Thursday, February 23, 2017

P2 - Solving The Divine Dilemma Of Salvation - Romans 3:20-31

Romans 3:20-21 "because by the works of the Law no flesh will be justified in His sight; for through the Law comes the knowledge of sin.
21 But now apart from the Law the righteousness of God has been manifested, being witnessed by the Law and the Prophets, 22 even the righteousness of God through faith in Jesus Christ for all those who believe; for there is no distinction."


In the last post we considered what we were calling: "The Divine Dilemma Of Salvation". How is it that a Holy righteous God could rightly and just acquit sinners whom he desires to forgive? Answering this question is important in better understanding why Biblical salvation is so important. We closed out by noting four particular decisions needing to be made by God the Father, Son and Spirit to ensure the solution to this alleged dilemma:

1. God the Father had to willingly authorize salvation's plan.

2. God the Son had to willingly accomplish salvation for sinners with the Father's willingness to acceptance of His accomplishment.

3. God the Holy Spirit had to willingly apply the salvation accomplished to those responding in faith to His call. 

4. The Father had to willingly agree to accept faith in the accomplished work as necessary and sufficient to acquit the sinner

Paul's exposition of the Gospel in his letter to the Romans centers upon the doctrine of justification by faith. If we understand what all God did in making such a declaration of a believing sinner's innocence a reality, we will then grasp the glory of justification. Justification by faith is defined by the Baptist Faith and Message 2000:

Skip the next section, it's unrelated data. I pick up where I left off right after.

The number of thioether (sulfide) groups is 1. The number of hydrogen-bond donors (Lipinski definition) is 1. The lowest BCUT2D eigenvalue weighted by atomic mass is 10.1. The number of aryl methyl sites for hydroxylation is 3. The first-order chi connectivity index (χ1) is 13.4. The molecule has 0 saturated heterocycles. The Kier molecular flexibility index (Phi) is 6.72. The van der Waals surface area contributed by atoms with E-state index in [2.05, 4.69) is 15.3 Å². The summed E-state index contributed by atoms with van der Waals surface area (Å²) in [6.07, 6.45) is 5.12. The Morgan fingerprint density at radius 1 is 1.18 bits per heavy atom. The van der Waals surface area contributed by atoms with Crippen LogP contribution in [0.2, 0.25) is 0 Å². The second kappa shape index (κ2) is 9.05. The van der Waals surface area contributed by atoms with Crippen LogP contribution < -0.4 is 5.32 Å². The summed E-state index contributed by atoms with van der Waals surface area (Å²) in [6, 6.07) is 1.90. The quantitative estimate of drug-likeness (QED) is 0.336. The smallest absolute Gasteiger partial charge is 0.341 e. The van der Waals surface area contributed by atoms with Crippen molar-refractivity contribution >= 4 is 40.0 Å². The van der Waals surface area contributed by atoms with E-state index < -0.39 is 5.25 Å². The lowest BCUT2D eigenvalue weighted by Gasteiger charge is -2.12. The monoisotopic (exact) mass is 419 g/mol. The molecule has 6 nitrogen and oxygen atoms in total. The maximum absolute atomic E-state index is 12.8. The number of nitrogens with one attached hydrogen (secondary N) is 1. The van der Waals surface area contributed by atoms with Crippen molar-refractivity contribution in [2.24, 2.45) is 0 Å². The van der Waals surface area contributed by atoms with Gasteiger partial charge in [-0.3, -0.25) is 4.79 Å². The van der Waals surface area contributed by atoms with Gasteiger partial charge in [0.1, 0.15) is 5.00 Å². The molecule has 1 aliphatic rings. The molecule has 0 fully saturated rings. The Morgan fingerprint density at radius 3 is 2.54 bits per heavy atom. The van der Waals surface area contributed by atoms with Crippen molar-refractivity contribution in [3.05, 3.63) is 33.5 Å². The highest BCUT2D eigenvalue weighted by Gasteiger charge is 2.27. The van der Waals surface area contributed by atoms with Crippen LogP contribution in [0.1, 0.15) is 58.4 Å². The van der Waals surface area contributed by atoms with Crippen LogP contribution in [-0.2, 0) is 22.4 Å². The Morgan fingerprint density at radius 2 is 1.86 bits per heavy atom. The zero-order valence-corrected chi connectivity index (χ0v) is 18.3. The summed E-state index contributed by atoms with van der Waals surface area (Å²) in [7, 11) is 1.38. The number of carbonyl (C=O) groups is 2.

"Justification is God's gracious and full acquittal upon principles of His righteousness of all sinners who repent and believe in Christ. Justification brings the believer unto a relationship of peace and favor with God."

With that review, let's explore how God solved the Divine Dilemma of salvation.

God the Father had to willingly authorize salvation. Romans 3:21-24

In Romans 3:21-24a we read about how willing God the Father was to show mercy to those sinners whom He was wanting to love. 2 Corinthians 5:18 plainly states the merciful heart of God: "Now all these things are from God, who reconciled us to Himself through Christ and gave us the ministry of reconciliation". Now at this point we can raise the question: "When did the Father decide to show mercy?" To answer this, theologian Louis Berkhof writes about what is called "a covenant of redemption", which he defines in his Systematic Theology, page 266, as follows:

"Scripture clearly points to the fact that the plan of redemption was included in the eternal decree or counsel of God, Eph 1:4 ff.; 3:11; 2 Thess. 2:13; 2 Tim. 1:9; Jas. 2:5; 1 Pet. 1:2, etc. Now we find that in the economy of redemption there is, in a sense, a division of labor: The Father is the originator, the Son the executor, and the Holy Spirit the applier."

Now even though Paul won't get to the eternal dimensions of salvation until later on in his letter to the Romans, this particular point is worth noting. So, God the Father had to be willingly authorize salvation's plan. Next time we will consider a second important point, namely, God the Son had to willingly accomplish salvation for sinners with the Father's willing to acceptance of His accomplishment.

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